On a crisp autumn morning in October of 2011, just months before she would die only days after her 80th birthday, my mother made something of a curious request.
My parents were in town here in Colorado Springs for a visit, and my father was meeting up with an old Army buddy to visit Fort Carson, a large military installation where he and Don had met and served together in the early 1950s. It was “Camp Carson” back then, and while it had grown exponentially in size, the two men were going on a tour to relive some old memories.
“Please just drop me off at the Broadmoor,” my mother told them. “You guys go ahead and spend as much time as you want. I just want to sit out on the patio.”
The Broadmoor is a world class resort in the southwestern part of our city dating back to 1916. The hotel features a large lake at the foot of Cheyenne Mountain, a site perhaps best known for housing the NORAD Combat Operations Center inside of it. But looking at a green and treed mountain on the outside, you’d never know the seriousness of what was going on beyond its granite exterior.
My Dad and Don did as my mother requested, and with a devotional book and journal in hand, Joan Batura happily shuffled off to a cushioned chair overlooking the water and mountain for several hours of silent bliss. She would later say it was one of the most enjoyable mornings of her life.
I thought of my mother when reading this morning about a new survey that found 27% of Americans reported symptoms of an anxiety disorder – up from 8% in 2019. She would have some counsel for those currently struggling.
What’s the cause for the dramatic spike?
Experts cite issues and concerns ranging from COVID fallout, gender confusion, specific political candidates (especially the former president) to climate change – even fear of outright extinction from the planet. Rarely have we lived in a more uneasy society.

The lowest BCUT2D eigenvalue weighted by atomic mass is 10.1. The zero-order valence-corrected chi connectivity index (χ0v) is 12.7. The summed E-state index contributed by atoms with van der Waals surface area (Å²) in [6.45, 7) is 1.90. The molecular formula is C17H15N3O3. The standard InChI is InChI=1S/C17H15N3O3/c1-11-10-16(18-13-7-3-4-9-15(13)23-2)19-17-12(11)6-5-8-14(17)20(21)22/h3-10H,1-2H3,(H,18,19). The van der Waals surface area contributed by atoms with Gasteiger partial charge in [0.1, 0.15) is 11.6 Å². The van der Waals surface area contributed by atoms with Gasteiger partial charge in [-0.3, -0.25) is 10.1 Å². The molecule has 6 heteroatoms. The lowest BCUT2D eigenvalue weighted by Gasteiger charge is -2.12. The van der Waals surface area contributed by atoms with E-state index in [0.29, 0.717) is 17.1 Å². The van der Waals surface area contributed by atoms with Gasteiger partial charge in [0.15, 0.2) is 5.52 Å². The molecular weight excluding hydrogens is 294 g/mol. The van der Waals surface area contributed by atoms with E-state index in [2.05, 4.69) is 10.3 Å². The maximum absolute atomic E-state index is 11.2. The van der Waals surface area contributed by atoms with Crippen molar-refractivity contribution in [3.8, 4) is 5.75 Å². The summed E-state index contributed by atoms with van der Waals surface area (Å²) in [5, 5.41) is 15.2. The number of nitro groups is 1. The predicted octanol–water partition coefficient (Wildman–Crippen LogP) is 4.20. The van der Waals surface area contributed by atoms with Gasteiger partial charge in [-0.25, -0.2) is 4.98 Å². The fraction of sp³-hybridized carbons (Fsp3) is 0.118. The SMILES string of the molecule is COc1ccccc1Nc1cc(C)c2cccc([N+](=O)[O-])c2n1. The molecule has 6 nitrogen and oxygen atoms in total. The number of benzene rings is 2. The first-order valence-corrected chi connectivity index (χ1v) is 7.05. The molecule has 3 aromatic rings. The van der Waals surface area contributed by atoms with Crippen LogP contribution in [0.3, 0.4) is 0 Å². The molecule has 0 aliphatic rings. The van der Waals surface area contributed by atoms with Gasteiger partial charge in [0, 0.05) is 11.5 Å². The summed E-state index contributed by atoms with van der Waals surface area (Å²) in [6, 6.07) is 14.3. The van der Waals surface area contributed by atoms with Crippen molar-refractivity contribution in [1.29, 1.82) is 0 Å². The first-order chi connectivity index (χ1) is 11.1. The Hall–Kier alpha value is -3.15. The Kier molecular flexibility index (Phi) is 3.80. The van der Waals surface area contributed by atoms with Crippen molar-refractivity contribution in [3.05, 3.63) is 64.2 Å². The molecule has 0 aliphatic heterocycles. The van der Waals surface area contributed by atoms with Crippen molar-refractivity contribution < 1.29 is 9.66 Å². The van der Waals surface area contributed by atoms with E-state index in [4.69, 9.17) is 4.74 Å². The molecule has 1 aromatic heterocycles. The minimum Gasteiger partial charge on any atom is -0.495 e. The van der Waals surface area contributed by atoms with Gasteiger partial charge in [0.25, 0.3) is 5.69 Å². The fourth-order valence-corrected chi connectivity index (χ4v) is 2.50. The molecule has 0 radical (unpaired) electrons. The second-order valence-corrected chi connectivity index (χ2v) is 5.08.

Not all anxiety is equal, of course, and such a serious diagnosis of “anxiety disorder” can be complex and multi-faceted. But in many of the news stories covering the sudden increase, many of the so-called solutions tend to mask the source of the anxiety itself.
Everything from medications, nutritional supplements, heavy blankets, and even a wearable electronic device whose vibrations purport to mimic the calm of human touch are being suggested to help allay feelings of apprehension.
Yet one significant area that seems to get very little attention is a refusal to acknowledge any correlation between rising stress levels and decreasing belief in God.
Pastor John Piper has said, “The most basic battle of our life is the battle to believe in the living God, and not to allow our heart to become an evil heart of unbelief.” In other words, faith doesn’t come easily, especially when we’re constantly being bombarded with questionable claims and often hyped-up charges of looming catastrophe.
While Christians aren’t oblivious to the challenges in the world – and perhaps are even more attuned understanding man’s sinfulness and brokenness – they should be the least anxious people of all.
We know bad things happen, but we know nothing happens without God’s permission.
We know death this side of eternity is inevitable – but those who know and love the Lord never really die.
“Do not be anxious about anything,” wrote the Apostle Paul, “but in everything by prayer and supplication with thanksgiving let your requests be made known to God. And the peace of God, which surpasses all understanding, will guard your hearts and your minds in Christ Jesus” (Phil. 4:6-7).
When my father, who has also since died, picked up my mother that afternoon at the Broadmoor, she beamed when talking about her quiet time sitting in the sun by the lake. She spoke of the sound of the chimes from the Will Rogers Shrine up on Cheyenne Mountain wafting down as aspen leaves danced in the air. She spoke of her reading and prayer time, and how she was at perfect peace.
It would be my mother’s last autumn. Winter came, both literally and figuratively, but she wasn’t anxious about it at all, because she knew the best was yet to come.
Photo from Shutterstock.